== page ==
Immigration: What’s the deal if there is no ‘deal’?

Immigration: What’s the deal if there is no ‘deal’?

While the UK and EU have agreed the ‘EU Settlement Scheme’ to protect rights of EU and UK citizens, this will only happen in a ‘deal’ scenario and requires parliamentary approval.

Uncovering what will happen if a ‘no deal’ scenario does occur, a recent policy paper published by The Department for Exiting the European Union reveals some stark differences to the agreed ‘EU Settlement Scheme’, fundamentally changing the immigration landscape for individuals and businesses across the UK.

Against this uncertain backdrop, it’s now more important than ever to consider how EU employees will be impacted if we reach the end of March without a final agreement.

In the event of a ‘no deal’ Brexit, what will stay the same?

  • Benefits & Services: EU citizens and their family members who are residents in the UK by 29 March 2019 will be able to work, study and access services in the UK on the same basis post-Brexit as if there had been a ‘deal’. They will also be entitled to healthcare, education, benefits and social housing, including supported housing and homelessness assistance.
  • Proof of Residency and Settled Status: EU nationals will still be required to prove their right to work and reside in the UK by providing their passports or national identity cards. Once an individual has gained ‘settled status’, it will operate in the same way as in a ‘deal’ scenario, although the route to achieving ‘settled status’ will change for some individuals and their family members. However, children born after 29 March 2019 may join their parents in the UK in any event.
  • EFTA nationals: EFTA citizens of Iceland, Liechtenstein, Norway and Switzerland will be able to stay in the UK post-Brexit and have reciprocal arrangements for UK citizens.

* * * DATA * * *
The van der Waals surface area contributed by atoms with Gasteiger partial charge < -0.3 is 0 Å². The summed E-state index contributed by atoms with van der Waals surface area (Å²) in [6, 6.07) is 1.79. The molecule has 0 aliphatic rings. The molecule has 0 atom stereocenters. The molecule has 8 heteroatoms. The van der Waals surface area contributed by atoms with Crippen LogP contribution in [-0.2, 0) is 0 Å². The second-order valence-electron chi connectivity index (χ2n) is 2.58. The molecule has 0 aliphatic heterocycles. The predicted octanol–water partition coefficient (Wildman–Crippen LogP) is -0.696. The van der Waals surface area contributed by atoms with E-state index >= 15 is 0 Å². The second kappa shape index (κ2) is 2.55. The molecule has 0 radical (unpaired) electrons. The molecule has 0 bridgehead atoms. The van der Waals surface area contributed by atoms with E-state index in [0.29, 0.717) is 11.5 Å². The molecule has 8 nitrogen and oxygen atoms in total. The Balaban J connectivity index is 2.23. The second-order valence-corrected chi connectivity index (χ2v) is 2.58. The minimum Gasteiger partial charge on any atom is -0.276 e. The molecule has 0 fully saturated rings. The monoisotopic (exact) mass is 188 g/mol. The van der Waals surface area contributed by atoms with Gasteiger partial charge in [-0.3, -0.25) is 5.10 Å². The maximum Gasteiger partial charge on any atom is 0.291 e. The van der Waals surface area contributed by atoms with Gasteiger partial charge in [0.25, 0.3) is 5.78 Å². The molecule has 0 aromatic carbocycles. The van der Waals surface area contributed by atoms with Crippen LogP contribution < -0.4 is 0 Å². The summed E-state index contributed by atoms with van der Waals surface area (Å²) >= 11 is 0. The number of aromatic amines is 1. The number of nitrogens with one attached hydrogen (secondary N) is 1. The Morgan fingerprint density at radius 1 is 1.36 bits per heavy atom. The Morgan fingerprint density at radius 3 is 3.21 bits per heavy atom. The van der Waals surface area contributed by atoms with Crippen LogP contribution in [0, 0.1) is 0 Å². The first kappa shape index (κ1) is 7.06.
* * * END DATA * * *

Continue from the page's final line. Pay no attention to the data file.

… and what will change?

  • ‘Settled status’: The ‘settled status’ scheme will run in the same way as in a ‘deal’ scenario but it will only be open to those resident in the UK by 29 March 2019. No special provisions will be made for those entering the UK after Brexit. The scheme will close on 31 December 2020 with no six month grace period as there would have been with a ‘deal’. Additionally, statuary appeal rights would be lost. The only recourse for a refused application would be administrative review or judicial review, a costly and time-consuming alternative.
  • Family members & partners/spouses: Where a family relationship existed before 29 March 2019 and continues, non-extended family members can join an EU citizen with ‘settled status’ in the UK by 29 March 2022. However, after 29 March 2022, the new and (as yet) undefined immigration rules will apply to such individuals. For other dependent relatives and future spouses/partners they have only until 31 December 2020 to join an EU national with ‘settled status’ in the UK. Again, after this date the immigration rules will apply.
  • Frontier Workers: Frontier workers are people who work in one EU member state but live in another, returning home daily or weekly. The details relating to them have not been provided as yet but it is understood that they will be protected either by the ‘settled status’ scheme or by a separate immigration status which allows them to continue working/living in such a way.

Whilst only time will tell on whether a trade deal will be secured, it is clear that businesses need to prepare now for a new era of reduced migration. Our five step plan shows you how.